There is a VFR fix called VPKER over Lake Parker. A stranger (pilot of course) we ran into at Berkeley County (KMKS) earlier in the afternoon had stopped by to speak to us and give us some tips when he heard we were headed in that direction which was an extremely useful clue to making the Lake Parker Arrival. Next useful clue came from Conor from our Flight school, as we briefed the procedure at KLEE. He indicated, he would angle more east and approach the lake from the east, giving him a view of the aircraft over Lake Parker.
In the the end that is what we did. And it proved that is what ATC expected.
ATC communications were a lot less easy to follow at Lakeland. I think I rocked my wings a lot more times than I was asked to. Frankly how do you know you are not the high wing ATC is talking to? Considering there might be 4, 5, 6 or more at the same time?
I use flight following routinely for most of my cross-country flying. When ATC advices me of traffic, I rarely even locate it visually, before I am told “Traffic not a factor!”
Imagine now, that I am one of the hundreds of aircraft, all converging on KLAL for a landing. Frankly, once I identify who I think, I am following, I follow him as best as I can. Occasionally I see others, but it is hard to know if they belong to my hold loop or not…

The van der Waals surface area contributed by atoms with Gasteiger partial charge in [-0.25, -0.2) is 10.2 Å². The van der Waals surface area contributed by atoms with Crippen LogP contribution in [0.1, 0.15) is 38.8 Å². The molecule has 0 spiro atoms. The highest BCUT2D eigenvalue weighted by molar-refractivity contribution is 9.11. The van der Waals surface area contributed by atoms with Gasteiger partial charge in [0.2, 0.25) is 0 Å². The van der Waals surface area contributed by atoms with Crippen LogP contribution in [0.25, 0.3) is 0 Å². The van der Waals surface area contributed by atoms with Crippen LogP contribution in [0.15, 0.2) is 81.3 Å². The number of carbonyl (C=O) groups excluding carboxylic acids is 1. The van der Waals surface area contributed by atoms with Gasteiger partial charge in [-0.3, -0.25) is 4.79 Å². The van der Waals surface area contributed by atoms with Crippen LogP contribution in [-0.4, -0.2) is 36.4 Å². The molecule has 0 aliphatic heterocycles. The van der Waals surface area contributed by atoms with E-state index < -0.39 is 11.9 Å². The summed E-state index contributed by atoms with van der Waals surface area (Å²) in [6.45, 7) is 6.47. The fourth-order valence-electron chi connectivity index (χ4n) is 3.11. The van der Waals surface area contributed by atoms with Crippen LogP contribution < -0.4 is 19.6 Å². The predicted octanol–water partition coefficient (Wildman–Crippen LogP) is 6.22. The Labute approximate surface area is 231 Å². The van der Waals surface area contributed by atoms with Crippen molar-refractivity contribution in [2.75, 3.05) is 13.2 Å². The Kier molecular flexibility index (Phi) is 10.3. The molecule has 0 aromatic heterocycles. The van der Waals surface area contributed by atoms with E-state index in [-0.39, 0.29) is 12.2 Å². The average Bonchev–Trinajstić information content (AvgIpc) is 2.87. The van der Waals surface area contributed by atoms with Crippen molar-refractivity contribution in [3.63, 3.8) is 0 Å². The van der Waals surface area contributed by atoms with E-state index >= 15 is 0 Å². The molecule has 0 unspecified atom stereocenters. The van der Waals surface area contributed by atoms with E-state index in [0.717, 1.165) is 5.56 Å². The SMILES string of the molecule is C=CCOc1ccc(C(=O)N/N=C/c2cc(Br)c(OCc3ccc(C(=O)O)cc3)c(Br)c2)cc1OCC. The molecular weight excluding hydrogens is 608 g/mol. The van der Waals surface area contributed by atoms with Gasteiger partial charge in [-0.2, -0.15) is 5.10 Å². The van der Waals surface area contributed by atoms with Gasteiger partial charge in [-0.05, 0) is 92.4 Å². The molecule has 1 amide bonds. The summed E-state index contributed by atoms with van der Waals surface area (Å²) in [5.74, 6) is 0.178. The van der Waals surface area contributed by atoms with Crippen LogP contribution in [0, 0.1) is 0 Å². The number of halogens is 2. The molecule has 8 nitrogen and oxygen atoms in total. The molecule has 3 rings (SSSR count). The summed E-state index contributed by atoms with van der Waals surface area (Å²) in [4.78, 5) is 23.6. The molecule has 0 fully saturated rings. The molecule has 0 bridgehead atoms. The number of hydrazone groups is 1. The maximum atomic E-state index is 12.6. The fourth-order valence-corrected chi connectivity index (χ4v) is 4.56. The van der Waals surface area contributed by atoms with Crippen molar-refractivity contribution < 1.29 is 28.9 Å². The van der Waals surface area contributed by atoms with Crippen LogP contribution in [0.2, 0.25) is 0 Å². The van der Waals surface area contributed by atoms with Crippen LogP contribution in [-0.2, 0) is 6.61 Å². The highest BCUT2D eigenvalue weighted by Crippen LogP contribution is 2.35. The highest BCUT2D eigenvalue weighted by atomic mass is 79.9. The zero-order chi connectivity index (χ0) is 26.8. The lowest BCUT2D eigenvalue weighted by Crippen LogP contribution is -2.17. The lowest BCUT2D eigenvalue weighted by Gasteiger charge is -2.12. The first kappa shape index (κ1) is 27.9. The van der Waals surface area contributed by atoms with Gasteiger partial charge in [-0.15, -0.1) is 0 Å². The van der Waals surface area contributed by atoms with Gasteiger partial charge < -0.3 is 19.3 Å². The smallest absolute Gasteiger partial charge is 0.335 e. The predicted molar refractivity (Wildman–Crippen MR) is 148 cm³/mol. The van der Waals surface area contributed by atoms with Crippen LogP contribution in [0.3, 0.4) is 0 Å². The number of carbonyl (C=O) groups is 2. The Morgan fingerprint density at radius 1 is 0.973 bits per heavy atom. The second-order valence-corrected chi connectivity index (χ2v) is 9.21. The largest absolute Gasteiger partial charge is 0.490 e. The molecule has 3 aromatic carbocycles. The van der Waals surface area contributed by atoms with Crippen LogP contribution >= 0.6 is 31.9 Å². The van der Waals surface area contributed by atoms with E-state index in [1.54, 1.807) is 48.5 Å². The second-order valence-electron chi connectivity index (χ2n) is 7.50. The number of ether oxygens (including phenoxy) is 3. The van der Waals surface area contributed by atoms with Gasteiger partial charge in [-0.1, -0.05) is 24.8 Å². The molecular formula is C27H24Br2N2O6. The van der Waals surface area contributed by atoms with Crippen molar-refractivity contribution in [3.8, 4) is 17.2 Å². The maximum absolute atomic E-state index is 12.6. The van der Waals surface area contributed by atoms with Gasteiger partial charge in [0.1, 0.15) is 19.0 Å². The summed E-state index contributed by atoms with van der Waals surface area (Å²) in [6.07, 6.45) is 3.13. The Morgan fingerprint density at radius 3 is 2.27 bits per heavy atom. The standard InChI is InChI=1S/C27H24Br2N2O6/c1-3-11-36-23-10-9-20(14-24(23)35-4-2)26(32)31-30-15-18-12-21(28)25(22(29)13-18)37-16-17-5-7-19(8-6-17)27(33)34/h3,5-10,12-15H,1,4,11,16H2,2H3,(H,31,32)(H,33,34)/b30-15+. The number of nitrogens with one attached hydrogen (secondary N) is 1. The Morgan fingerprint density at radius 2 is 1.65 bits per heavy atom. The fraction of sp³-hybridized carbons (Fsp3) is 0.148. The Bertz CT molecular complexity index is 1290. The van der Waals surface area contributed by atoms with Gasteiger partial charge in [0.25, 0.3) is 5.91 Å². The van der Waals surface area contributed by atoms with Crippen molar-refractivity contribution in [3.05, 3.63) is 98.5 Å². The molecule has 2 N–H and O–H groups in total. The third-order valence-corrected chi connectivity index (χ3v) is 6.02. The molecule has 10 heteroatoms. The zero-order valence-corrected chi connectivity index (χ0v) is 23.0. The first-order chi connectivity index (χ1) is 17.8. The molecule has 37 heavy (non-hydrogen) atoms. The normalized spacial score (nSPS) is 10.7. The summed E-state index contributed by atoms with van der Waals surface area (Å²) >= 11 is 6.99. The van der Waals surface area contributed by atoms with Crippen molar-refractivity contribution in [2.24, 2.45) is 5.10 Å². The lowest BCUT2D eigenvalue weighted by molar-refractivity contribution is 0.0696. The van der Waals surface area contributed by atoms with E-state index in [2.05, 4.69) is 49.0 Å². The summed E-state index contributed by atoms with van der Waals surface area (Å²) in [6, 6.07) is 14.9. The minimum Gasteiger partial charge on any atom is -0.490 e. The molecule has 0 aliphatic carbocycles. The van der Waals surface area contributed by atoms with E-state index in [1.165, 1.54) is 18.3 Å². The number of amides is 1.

But I let ATC worry about that. They seem to excel at what they do… Can you imagine monitoring hundreds of aircraft, different types, different speeds, and talking to them saying “Champ do this”, “High Wing do that”, “Mooney put your gear down” etc?
Ultimately, it all worked out well. I followed my lead aircraft, all the way to the runway. There was a brief moment when we forget what the procedure was to follow after all the holding. Luckily, I chose to worry less of the NOTAM and procedure, but followed the lead aircraft. There was a brief moment, when I let my guard down and almost stalled. But we fixed it and made it down safely.
All kudos go to the ATC who support Sun ‘n Fun and Airventure and make it a safe, fun and easy to arrive at, during a congested flyin event!